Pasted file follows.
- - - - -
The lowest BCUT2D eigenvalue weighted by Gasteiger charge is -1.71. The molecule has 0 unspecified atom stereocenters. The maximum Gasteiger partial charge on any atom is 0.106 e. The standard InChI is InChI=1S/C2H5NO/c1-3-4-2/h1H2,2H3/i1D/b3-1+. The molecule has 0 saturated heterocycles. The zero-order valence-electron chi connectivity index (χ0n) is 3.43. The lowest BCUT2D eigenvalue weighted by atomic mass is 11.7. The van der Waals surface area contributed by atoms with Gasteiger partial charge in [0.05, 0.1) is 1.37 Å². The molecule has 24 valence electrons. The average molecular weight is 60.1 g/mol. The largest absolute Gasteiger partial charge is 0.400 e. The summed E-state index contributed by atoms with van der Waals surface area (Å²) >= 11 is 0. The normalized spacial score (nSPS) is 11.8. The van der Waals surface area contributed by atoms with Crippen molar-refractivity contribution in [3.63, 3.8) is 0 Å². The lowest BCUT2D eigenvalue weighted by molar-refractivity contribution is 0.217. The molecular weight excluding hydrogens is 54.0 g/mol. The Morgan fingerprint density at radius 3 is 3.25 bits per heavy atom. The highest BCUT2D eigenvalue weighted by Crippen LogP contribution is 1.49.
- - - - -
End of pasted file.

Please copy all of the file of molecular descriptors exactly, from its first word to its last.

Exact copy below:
The lowest BCUT2D eigenvalue weighted by Gasteiger charge is -1.71. The molecule has 0 unspecified atom stereocenters. The maximum Gasteiger partial charge on any atom is 0.106 e. The standard InChI is InChI=1S/C2H5NO/c1-3-4-2/h1H2,2H3/i1D/b3-1+. The molecule has 0 saturated heterocycles. The zero-order valence-electron chi connectivity index (χ0n) is 3.43. The lowest BCUT2D eigenvalue weighted by atomic mass is 11.7. The van der Waals surface area contributed by atoms with Gasteiger partial charge in [0.05, 0.1) is 1.37 Å². The molecule has 24 valence electrons. The average molecular weight is 60.1 g/mol. The largest absolute Gasteiger partial charge is 0.400 e. The summed E-state index contributed by atoms with van der Waals surface area (Å²) >= 11 is 0. The normalized spacial score (nSPS) is 11.8. The van der Waals surface area contributed by atoms with Crippen molar-refractivity contribution in [3.63, 3.8) is 0 Å². The lowest BCUT2D eigenvalue weighted by molar-refractivity contribution is 0.217. The molecular weight excluding hydrogens is 54.0 g/mol. The Morgan fingerprint density at radius 3 is 3.25 bits per heavy atom. The highest BCUT2D eigenvalue weighted by Crippen LogP contribution is 1.49.